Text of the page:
In hereditary prion diseases, clinical manifestations are also variable 4. In both AD and some prion diseases, neurodegeneration may be accompanied by cerebral deposits of amyloid and aggregated tau neurofibrils 3, 5, 6. Creutzfeldt-Jakob disease (CJD) and Gerstmann-Straussler-Scheinker disease (GSSD) are the prion diseases in which dementia is an important part of the clinical syndrome. The clinical picture of CJD is typically characterized by a rapidly progressive dementia, associated with myoclonus, cerebellar, pyramidal and extrapyramidal signs7. In GSSD, the classical presentation is a cerebellar syndrome with dementia occurring later, and a mean duration of disease of five years 8. Familial fatal insomnia (FFI) is an autosomal dominant disorder mainly characterized by neuronal degeneration limited to selected thalamic nuclei, together with progressive insomnia and dysautonomia. FFI is caused by a mutation at codon 178 of the PRNP gene that leads to a D178N substitution in the protein when the amino acid at codon 129 is a methionine on the mutated allele (in cis); the same mutation results in CJD when the amino acid at codon 129 is a valine (in cis) 9.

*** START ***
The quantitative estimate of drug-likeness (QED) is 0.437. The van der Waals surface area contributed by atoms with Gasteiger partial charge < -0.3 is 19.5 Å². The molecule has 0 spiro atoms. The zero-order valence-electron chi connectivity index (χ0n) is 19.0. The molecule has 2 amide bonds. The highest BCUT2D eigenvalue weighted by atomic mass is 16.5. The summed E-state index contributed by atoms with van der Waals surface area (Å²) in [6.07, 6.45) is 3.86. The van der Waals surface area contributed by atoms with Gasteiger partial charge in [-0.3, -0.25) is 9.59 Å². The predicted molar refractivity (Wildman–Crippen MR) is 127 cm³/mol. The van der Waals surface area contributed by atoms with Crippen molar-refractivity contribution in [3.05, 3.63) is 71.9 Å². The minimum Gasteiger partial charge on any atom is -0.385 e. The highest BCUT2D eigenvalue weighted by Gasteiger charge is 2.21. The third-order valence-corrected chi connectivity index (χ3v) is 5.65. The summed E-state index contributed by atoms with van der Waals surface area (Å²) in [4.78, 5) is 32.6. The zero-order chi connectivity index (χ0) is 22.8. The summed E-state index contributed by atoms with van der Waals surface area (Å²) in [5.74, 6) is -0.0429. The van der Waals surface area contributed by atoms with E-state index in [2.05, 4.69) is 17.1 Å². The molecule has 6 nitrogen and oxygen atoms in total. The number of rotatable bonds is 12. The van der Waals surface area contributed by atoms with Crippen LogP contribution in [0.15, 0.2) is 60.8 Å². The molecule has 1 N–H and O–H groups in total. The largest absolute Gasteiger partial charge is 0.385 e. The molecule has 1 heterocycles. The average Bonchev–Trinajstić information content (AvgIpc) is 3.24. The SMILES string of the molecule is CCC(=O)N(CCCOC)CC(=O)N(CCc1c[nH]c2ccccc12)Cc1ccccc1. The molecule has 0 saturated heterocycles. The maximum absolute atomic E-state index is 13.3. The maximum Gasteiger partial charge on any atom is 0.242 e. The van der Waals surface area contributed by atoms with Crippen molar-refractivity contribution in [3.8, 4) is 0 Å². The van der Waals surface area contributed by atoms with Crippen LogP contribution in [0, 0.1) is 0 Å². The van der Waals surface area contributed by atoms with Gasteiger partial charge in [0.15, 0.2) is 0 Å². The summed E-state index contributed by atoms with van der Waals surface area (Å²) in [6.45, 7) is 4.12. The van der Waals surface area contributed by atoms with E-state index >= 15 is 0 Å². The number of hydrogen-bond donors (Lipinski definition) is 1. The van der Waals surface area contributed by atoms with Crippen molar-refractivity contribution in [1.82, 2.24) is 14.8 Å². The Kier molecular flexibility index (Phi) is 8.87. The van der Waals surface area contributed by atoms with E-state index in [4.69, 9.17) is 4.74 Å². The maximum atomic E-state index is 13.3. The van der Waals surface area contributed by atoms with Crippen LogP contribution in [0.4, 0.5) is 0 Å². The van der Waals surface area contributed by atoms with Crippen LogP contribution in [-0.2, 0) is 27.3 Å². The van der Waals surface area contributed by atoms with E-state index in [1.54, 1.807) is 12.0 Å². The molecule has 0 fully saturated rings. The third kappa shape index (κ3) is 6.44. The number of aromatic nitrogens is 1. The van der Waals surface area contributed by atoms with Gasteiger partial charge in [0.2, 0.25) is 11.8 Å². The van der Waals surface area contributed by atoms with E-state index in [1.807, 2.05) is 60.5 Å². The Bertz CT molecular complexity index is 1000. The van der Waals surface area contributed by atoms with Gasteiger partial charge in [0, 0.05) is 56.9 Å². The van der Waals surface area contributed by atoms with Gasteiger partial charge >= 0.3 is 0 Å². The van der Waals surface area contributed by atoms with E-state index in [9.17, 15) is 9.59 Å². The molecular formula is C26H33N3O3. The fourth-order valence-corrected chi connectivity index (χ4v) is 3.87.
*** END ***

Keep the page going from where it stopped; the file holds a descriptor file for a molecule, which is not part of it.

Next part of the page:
Here we describe a dementia case with a genotype usually associated with FFI (D178N mutation in “cis” with a methionine in codon 129 in the PRNP gene) presenting without insomnia.
Informed consent for the participation in this study was obtained from the patient, who was diagnosed as a probable Alzheimer’s dementia case, according to the standard Diagnostic and Statistical Manual, revision 4 (DSM IV) 10 criteria and the National Institute of Neurological Disorders and Stroke and the Alzheimer’s Disease and Related Disorders Association (NINCDS-ADRDA) protocol guidelines 11.